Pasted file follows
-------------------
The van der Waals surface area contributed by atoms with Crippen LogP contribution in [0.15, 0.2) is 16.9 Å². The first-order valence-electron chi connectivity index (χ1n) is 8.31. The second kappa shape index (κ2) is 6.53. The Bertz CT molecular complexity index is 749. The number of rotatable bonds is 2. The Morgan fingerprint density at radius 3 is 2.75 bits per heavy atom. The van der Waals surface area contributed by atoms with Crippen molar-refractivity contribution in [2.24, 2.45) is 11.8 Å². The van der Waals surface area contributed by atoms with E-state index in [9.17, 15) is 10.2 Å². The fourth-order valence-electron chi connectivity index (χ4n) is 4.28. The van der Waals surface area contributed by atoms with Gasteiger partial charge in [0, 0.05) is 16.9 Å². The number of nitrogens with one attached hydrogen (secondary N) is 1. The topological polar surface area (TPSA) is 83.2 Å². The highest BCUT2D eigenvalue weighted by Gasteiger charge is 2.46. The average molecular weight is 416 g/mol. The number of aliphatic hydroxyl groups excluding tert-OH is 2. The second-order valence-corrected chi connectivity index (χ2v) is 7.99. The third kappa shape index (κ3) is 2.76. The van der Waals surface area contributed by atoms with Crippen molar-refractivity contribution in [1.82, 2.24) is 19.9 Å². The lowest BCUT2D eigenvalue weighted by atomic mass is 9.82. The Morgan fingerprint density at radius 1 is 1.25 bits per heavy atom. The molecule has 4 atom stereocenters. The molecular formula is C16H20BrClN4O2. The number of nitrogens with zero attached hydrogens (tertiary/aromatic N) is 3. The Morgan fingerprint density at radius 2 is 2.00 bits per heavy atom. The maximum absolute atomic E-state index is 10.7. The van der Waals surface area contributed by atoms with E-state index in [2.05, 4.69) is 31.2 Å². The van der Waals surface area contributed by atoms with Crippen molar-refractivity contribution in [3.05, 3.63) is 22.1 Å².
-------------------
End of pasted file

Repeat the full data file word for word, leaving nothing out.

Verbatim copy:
The van der Waals surface area contributed by atoms with Crippen LogP contribution in [0.15, 0.2) is 16.9 Å². The first-order valence-electron chi connectivity index (χ1n) is 8.31. The second kappa shape index (κ2) is 6.53. The Bertz CT molecular complexity index is 749. The number of rotatable bonds is 2. The Morgan fingerprint density at radius 3 is 2.75 bits per heavy atom. The van der Waals surface area contributed by atoms with Crippen molar-refractivity contribution in [2.24, 2.45) is 11.8 Å². The van der Waals surface area contributed by atoms with E-state index in [9.17, 15) is 10.2 Å². The fourth-order valence-electron chi connectivity index (χ4n) is 4.28. The van der Waals surface area contributed by atoms with Gasteiger partial charge in [0, 0.05) is 16.9 Å². The number of nitrogens with one attached hydrogen (secondary N) is 1. The topological polar surface area (TPSA) is 83.2 Å². The highest BCUT2D eigenvalue weighted by Gasteiger charge is 2.46. The average molecular weight is 416 g/mol. The number of aliphatic hydroxyl groups excluding tert-OH is 2. The second-order valence-corrected chi connectivity index (χ2v) is 7.99. The third kappa shape index (κ3) is 2.76. The van der Waals surface area contributed by atoms with Crippen molar-refractivity contribution in [1.82, 2.24) is 19.9 Å². The lowest BCUT2D eigenvalue weighted by atomic mass is 9.82. The Morgan fingerprint density at radius 1 is 1.25 bits per heavy atom. The molecule has 4 atom stereocenters. The molecular formula is C16H20BrClN4O2. The number of nitrogens with zero attached hydrogens (tertiary/aromatic N) is 3. The Morgan fingerprint density at radius 2 is 2.00 bits per heavy atom. The maximum absolute atomic E-state index is 10.7. The van der Waals surface area contributed by atoms with E-state index in [2.05, 4.69) is 31.2 Å². The van der Waals surface area contributed by atoms with Crippen molar-refractivity contribution in [3.05, 3.63) is 22.1 Å².